Fish fins are typically composed of bony spines or rays protruding from the body, with skin covering them and joining them together. They either end up in a webbed fashion as seen in most bony fish, or a flipper as seen in cartilaginous fish like sharks.
Then there’s the fleshy, lobed, paired fins joined to the body by a single bone, found in this class of bony fish called Sarcopterygii.
The key function of fins is to help the fish balance and turn as it swims. Here are the different types of fins typically found on a fish:
Fins located at different parts of the fish serve different purposes:
Protects the fish against rolling, and assists in sudden turns and stops. Most fish have one dorsal fin, but some have up to three.
Ventral (pelvic) fins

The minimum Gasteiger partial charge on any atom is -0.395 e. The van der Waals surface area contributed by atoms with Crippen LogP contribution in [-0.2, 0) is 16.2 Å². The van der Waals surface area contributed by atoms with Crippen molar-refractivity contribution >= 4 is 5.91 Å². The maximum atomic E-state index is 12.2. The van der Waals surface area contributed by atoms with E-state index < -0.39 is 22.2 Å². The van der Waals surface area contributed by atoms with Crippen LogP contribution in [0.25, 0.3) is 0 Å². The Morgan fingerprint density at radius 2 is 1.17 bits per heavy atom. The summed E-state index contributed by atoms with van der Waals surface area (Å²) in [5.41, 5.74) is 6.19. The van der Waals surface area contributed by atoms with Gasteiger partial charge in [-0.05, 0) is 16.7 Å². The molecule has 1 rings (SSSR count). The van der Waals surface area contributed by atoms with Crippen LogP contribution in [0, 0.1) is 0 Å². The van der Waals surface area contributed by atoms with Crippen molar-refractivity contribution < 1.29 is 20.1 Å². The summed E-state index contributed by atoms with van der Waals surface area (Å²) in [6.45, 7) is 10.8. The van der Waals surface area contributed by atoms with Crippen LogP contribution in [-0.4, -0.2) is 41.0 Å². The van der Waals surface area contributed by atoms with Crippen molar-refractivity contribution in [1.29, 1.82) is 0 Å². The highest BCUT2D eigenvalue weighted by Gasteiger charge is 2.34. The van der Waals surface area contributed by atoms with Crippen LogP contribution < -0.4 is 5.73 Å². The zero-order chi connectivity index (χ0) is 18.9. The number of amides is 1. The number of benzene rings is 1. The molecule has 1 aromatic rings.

Comes in a pair, assists with moving up or down through the water, turning sharply, and stopping quickly.
Caudal (tail) fin
The main propelling fin in most fish
Helps to maintain stable equilibrium
A pair of fins used for balancing and braking.
Scientists do not have a definitive answer for the purpose of the adipose fin. Some said it serves as a pre-caudal flow sensor.
Different fish, different fins
Not every fish has all the above fins. Depending on their body structure, nature has equipped them with different combinations of fins to help them swim efficiently.
Other uses for fins
While most fish use fins when swimming, there are some that use their fins for rather different purposes. Such as the flying fish which use their pectoral fins for gliding, and the frogfish and epaulette shark that use theirs for ‘walking’. In species like gobies and lumpsuckers, their pelvic fins are fused into a sucker disk which they use to attach themselves to objects.
The lumpsucker’s pelvic fins have evolved into adhesive discs on their undersides.
Epaulette sharks use their pectoral fins as prototype legs to ‘walk’ from one tide pool to another.
The next time you’re at S.E.A. Aquarium, don’t forget to take a closer look at their fins.